Todd Spitzer, a former Republican assemblyman who chaired a prison oversight committee, said it has been well-documented that supervisors were discharging offenders from parole over the objections of agents in the field. The reason? Prisons are packed, Spitzer said.
“They cared more about overcrowding than public safety,” said Spitzer, now an assistant district attorney in Orange County.
In the Gardner case, “there is a very strong probability” that field agents were overruled, but “we don’t know for sure yet,” Spitzer said. That information may be stored in Gardner’s “central file,” which prison officials have refused to release.
State Auditor Elaine Howle, in an investigation, discovered that from Jan. 1, 2007, to March 31, 2008, 20 percent of the 156 cases reviewed indicated that “district administrators discharged parolees against both the parole agents’ and unit supervisors’ recommendations to retain them and often did not provide written justification for discharging parolees, contrary to staff recommendations.”
Gordon Hinkle, a spokesman, said on Friday that the department is reviewing the case and there there’s no information or evidence to support the assertion that field agents were overruled.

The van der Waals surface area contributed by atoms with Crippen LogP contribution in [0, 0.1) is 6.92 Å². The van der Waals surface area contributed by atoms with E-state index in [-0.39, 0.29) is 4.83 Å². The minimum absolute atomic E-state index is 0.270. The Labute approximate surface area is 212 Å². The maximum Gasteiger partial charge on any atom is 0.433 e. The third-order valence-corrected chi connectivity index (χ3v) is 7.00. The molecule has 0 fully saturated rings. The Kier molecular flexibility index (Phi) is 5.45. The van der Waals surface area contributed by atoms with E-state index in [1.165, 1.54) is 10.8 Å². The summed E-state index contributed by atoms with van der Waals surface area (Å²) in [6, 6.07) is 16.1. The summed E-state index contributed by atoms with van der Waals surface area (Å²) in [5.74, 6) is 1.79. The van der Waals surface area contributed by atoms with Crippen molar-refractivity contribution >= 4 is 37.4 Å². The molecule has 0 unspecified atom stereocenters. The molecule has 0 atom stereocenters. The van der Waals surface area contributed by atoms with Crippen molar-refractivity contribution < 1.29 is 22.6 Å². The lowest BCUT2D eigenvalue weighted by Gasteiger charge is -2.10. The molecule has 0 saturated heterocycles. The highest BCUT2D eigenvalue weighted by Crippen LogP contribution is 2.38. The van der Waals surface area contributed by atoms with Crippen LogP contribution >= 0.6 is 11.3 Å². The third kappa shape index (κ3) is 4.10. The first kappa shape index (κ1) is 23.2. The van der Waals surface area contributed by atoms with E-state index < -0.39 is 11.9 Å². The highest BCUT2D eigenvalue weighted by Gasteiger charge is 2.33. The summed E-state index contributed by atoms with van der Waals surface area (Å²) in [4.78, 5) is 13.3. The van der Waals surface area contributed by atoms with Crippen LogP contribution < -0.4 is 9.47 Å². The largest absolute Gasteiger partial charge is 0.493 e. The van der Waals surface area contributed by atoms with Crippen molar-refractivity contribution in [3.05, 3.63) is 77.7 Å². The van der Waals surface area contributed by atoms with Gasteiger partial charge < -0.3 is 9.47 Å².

In an interview Thursday, Assistant Corrections Secretary Oscar Hidalgo said his agents followed well-established procedures in monitoring Gardner.
“As a law enforcement agency, we have to apply a consistent level of revocations or corrections as a whole,” he said.
Gardner was convicted in 2000 of two counts of committing lewd and lascivious acts on a 13-year-old girl and a charge of false imprisonment. He served just over five years of a six-year sentence before he was placed on parole for three years on Sept. 26, 2005.
Records show that Gardner violated conditions of his parole at least seven times, any one of which could have resulted in his return to prison. The most serious violation occurred in September 2007, when he lived in an apartment near Miramar College and its day-care center. It also was close to Scripps Ranch High School and Hourglass Field Community Park.